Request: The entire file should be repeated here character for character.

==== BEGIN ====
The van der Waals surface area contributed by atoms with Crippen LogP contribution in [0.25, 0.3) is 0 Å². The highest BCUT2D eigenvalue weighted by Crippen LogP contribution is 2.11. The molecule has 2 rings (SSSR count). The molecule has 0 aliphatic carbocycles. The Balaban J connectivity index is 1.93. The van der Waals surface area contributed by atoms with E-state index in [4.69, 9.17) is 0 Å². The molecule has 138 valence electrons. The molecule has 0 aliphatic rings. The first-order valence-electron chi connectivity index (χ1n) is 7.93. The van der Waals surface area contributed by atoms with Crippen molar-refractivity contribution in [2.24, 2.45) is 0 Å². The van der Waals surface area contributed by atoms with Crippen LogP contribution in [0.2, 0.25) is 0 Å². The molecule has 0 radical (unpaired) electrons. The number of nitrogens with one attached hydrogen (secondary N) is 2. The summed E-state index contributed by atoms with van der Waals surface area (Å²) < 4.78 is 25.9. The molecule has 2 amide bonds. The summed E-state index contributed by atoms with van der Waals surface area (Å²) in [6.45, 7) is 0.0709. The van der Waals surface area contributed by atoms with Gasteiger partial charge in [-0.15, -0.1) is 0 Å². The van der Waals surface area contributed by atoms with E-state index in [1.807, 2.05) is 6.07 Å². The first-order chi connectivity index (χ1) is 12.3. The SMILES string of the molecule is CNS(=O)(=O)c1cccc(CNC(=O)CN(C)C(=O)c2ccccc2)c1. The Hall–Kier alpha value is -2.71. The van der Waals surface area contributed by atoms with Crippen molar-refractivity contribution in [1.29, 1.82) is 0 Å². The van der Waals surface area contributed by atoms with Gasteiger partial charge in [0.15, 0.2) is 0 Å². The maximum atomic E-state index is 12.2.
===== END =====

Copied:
The van der Waals surface area contributed by atoms with Crippen LogP contribution in [0.25, 0.3) is 0 Å². The highest BCUT2D eigenvalue weighted by Crippen LogP contribution is 2.11. The molecule has 2 rings (SSSR count). The molecule has 0 aliphatic carbocycles. The Balaban J connectivity index is 1.93. The van der Waals surface area contributed by atoms with E-state index in [4.69, 9.17) is 0 Å². The molecule has 138 valence electrons. The molecule has 0 aliphatic rings. The first-order valence-electron chi connectivity index (χ1n) is 7.93. The van der Waals surface area contributed by atoms with Crippen molar-refractivity contribution in [2.24, 2.45) is 0 Å². The van der Waals surface area contributed by atoms with Crippen LogP contribution in [0.2, 0.25) is 0 Å². The molecule has 0 radical (unpaired) electrons. The number of nitrogens with one attached hydrogen (secondary N) is 2. The summed E-state index contributed by atoms with van der Waals surface area (Å²) < 4.78 is 25.9. The molecule has 2 amide bonds. The summed E-state index contributed by atoms with van der Waals surface area (Å²) in [6.45, 7) is 0.0709. The van der Waals surface area contributed by atoms with Gasteiger partial charge in [-0.15, -0.1) is 0 Å². The van der Waals surface area contributed by atoms with E-state index in [1.807, 2.05) is 6.07 Å². The first-order chi connectivity index (χ1) is 12.3. The SMILES string of the molecule is CNS(=O)(=O)c1cccc(CNC(=O)CN(C)C(=O)c2ccccc2)c1. The Hall–Kier alpha value is -2.71. The van der Waals surface area contributed by atoms with Crippen molar-refractivity contribution in [1.29, 1.82) is 0 Å². The van der Waals surface area contributed by atoms with Gasteiger partial charge in [0.15, 0.2) is 0 Å². The maximum atomic E-state index is 12.2.